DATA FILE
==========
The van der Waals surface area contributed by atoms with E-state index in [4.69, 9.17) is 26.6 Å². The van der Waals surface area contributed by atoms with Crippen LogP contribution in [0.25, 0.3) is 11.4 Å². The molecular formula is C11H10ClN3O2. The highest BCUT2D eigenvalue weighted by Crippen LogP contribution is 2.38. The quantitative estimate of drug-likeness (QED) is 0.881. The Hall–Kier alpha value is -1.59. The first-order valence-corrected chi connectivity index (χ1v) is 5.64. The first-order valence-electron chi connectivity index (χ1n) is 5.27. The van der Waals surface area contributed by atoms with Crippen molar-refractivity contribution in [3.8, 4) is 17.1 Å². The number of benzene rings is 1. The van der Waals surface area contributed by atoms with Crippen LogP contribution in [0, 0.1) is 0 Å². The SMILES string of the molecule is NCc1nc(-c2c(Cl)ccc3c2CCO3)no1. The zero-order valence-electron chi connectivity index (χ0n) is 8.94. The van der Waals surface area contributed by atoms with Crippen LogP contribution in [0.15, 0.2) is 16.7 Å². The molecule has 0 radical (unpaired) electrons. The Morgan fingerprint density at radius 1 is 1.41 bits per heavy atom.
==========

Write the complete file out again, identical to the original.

The van der Waals surface area contributed by atoms with E-state index in [4.69, 9.17) is 26.6 Å². The van der Waals surface area contributed by atoms with Crippen LogP contribution in [0.25, 0.3) is 11.4 Å². The molecular formula is C11H10ClN3O2. The highest BCUT2D eigenvalue weighted by Crippen LogP contribution is 2.38. The quantitative estimate of drug-likeness (QED) is 0.881. The Hall–Kier alpha value is -1.59. The first-order valence-corrected chi connectivity index (χ1v) is 5.64. The first-order valence-electron chi connectivity index (χ1n) is 5.27. The van der Waals surface area contributed by atoms with Crippen molar-refractivity contribution in [3.8, 4) is 17.1 Å². The number of benzene rings is 1. The van der Waals surface area contributed by atoms with Crippen LogP contribution in [0, 0.1) is 0 Å². The SMILES string of the molecule is NCc1nc(-c2c(Cl)ccc3c2CCO3)no1. The zero-order valence-electron chi connectivity index (χ0n) is 8.94. The van der Waals surface area contributed by atoms with Crippen LogP contribution in [0.15, 0.2) is 16.7 Å². The molecule has 0 radical (unpaired) electrons. The Morgan fingerprint density at radius 1 is 1.41 bits per heavy atom.